Kewda(Pandanus odoratissimus) orkevra or kewra fragrance is mainly extracted from the male flowers. Registered under the Geographical Indications (GI) of Goods Registration and Protection Act by GoI, Kewda is mainly produced in Ganjam district, Odisha. Though Kewda flowers and fragrance extract is found in all over India, the 90 percent of the production happens in Gopalpur, Jagannathpur, Brahmapur and Chhatrapur area of Ganjam district.
The flower grows on small trees and shrubs. The plant can be cultivated as well as can be seen growing in the wild in the coastal area. If you have been to any coastal area, you can see fresh flower bouquets made of kewda flowers, especially in Odisha. The tree or shrub can reach over 18 feet. The plant has aerial roots as well, these are formed especially when it is growing in the wild and need Oxygen. It has thorns as well.
A fully developed kewda tree would produce spikes consisting of 30-40 flowers, each weighing about 6 inches.
Types of kewra flower:
The male and female flowers are produced on different plants. The male flowers are called Ketaki Viphala and female flowers are called Swarna Ketaki in Sanskrit. The plant flowers three times a year, in summer, monsoon and winter. July-September or monsoon season is the best time for the flowers to bloom, with 60 percent flowers growing in the season.
Male Kewra Flowers:
Male kewra flowers have rose-like sweet and fruity fragrance. Only the male flowers are used to extract fragrance.
Female Kewra Flowers:
Female kewra flowers have no fragrance and hence, left as it is to develop into fruits.
Use of Kewra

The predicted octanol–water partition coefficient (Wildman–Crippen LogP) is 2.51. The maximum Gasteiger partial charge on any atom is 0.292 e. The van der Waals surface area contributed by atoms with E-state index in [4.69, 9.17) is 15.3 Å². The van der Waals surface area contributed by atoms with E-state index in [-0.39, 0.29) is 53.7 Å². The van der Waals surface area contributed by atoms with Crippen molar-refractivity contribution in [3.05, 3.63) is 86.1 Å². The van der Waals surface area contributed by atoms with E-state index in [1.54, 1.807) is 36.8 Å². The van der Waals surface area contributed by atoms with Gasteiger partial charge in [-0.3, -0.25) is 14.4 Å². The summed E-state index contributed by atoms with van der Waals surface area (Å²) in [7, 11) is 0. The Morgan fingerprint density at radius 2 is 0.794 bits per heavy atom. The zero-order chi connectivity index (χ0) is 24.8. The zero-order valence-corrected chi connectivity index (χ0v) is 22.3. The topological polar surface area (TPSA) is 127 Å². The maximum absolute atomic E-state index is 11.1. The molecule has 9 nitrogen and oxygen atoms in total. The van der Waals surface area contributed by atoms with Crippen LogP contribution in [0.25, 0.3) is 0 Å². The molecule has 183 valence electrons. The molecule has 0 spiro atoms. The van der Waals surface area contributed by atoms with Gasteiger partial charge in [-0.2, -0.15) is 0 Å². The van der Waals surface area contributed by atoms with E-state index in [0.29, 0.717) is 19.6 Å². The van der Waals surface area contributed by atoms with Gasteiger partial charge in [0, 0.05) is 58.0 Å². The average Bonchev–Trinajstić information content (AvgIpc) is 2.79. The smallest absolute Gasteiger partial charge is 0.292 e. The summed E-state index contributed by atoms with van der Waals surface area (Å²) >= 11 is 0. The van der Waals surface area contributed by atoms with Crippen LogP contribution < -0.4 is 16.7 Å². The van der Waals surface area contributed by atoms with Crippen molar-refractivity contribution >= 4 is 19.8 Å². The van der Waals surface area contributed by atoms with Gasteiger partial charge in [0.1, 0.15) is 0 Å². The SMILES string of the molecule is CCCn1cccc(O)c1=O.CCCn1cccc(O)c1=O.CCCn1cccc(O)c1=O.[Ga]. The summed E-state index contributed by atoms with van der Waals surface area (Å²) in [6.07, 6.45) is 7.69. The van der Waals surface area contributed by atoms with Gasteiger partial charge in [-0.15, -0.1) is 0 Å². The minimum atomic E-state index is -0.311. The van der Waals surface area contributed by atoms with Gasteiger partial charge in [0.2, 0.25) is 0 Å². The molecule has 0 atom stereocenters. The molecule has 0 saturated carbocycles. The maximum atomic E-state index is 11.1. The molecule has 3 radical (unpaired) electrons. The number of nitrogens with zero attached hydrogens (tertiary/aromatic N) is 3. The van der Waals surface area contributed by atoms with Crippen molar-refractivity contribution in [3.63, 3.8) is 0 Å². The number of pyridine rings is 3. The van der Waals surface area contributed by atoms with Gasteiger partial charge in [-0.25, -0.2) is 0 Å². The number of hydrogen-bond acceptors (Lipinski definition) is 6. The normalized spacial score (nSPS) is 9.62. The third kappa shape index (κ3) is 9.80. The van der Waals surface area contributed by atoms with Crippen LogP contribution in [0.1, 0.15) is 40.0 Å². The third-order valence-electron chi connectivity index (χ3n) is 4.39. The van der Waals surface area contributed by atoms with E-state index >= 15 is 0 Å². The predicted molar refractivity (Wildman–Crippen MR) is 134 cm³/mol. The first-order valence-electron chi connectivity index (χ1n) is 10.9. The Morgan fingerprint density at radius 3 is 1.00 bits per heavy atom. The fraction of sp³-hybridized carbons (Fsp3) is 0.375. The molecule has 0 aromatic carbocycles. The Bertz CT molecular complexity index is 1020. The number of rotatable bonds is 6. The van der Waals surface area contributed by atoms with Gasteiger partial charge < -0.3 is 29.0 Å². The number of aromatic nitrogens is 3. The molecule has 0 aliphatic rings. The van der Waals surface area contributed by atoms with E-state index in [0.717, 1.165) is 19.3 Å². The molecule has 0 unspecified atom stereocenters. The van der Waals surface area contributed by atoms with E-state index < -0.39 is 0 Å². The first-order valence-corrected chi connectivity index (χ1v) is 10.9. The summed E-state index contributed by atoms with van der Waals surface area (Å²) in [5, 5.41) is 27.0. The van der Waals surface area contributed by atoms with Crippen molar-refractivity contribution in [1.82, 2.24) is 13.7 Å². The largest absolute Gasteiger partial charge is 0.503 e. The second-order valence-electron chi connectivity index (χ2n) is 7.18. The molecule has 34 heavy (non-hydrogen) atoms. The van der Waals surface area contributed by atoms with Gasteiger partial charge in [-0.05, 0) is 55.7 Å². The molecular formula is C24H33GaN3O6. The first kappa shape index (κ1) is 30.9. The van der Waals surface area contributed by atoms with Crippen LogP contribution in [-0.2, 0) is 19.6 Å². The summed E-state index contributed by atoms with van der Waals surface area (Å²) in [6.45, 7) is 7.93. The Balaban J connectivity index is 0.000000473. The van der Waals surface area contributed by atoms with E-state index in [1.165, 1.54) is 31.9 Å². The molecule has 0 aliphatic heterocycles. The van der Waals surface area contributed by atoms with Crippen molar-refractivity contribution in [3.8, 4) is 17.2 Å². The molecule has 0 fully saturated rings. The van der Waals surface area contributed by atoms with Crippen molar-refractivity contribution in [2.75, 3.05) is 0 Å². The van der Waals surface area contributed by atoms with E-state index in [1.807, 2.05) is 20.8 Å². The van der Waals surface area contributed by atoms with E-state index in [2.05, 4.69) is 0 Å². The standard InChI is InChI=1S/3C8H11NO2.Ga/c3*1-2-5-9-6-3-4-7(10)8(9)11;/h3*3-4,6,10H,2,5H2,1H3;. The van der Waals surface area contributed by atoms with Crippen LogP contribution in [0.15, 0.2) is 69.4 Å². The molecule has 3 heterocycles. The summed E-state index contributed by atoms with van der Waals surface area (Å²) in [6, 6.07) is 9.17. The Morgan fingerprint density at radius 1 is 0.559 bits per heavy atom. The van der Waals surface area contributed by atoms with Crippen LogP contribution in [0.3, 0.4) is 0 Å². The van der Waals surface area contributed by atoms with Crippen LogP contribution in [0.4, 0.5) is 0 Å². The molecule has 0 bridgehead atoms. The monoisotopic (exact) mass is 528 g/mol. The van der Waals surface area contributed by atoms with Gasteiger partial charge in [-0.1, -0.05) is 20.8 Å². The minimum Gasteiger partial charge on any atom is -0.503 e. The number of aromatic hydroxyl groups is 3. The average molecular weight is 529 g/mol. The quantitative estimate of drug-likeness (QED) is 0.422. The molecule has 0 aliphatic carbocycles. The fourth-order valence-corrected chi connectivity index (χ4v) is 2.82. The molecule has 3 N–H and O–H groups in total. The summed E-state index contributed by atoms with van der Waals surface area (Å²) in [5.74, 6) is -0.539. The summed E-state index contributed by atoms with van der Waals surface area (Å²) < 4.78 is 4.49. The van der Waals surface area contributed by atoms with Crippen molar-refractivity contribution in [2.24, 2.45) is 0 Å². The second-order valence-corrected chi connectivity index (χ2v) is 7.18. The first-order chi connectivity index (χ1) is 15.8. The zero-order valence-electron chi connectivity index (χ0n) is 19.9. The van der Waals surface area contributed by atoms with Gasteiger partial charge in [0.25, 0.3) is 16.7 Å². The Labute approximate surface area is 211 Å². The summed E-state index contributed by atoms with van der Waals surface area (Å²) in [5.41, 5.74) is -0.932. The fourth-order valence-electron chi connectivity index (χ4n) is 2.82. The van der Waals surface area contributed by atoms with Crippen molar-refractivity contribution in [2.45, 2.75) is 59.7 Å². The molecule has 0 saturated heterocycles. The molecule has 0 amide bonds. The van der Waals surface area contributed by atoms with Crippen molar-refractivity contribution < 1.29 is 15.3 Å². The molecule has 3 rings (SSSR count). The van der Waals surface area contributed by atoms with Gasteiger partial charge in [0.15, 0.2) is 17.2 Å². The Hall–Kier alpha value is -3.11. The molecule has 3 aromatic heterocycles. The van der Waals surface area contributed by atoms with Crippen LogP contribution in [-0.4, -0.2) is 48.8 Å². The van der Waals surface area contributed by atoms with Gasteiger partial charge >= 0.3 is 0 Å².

Kewra is used as a food flavour and in aromatic industry. It is also used in Ayurveda to provide symptomatic relief in diabetes, fever, joint pain, earache and to manage threatened abortion as well as psychiatric conditions. Kewda is very popular among medicinal plants.
Types of Kewra Extracts
Kewra Ruh (Oil)
Extracted from male flowers, it is 100 percent pure oil. 370 pounds of oil is extracted in bhattis by processing over 1,200 flowers. This is used in Ayurveda to heal degenerative diseases.
Kewra Attar (Perfume)
With only three to five percent of the kewra oil and the rest of sandalwood oil, it is mainly used in aromatic, perfumery and cosmetics industry.
Kewra Jal (Hydrosol)
The kewra jal is produced as a primary product from low-quality flowers or it is mainly a secondary product developed in the production of either oil or attar. Kewra water is only 0.02 percent of kewra oil. 20 flowers can produce kewra jal, which is mainly used to mildly flavour desserts like rasmalai, gulab jamun or rasgulla. Sometimes, it is also used to enrich biryani.
Kewra and Tobacco
Kewra oil is also used to prepare gutka.
Cosmetic use of Kewda
Women in India are used to keep kewda flowers in their clothes to mildly scent them. They also use them to braid their hair. People have been imitating them in gold and silver too.
Ganpati pooja with Kewda flowers
It is believed to be the favourite flower of Lord Ganesha. During festivals, Swarna Gouri Vrata and Varaha Mahalakshmi Pooja, it is offered to the goddesses.
Leaves of Ketaki Flowers:
Leaves are used to make mats, bags and basket while the roots are used to bind them together.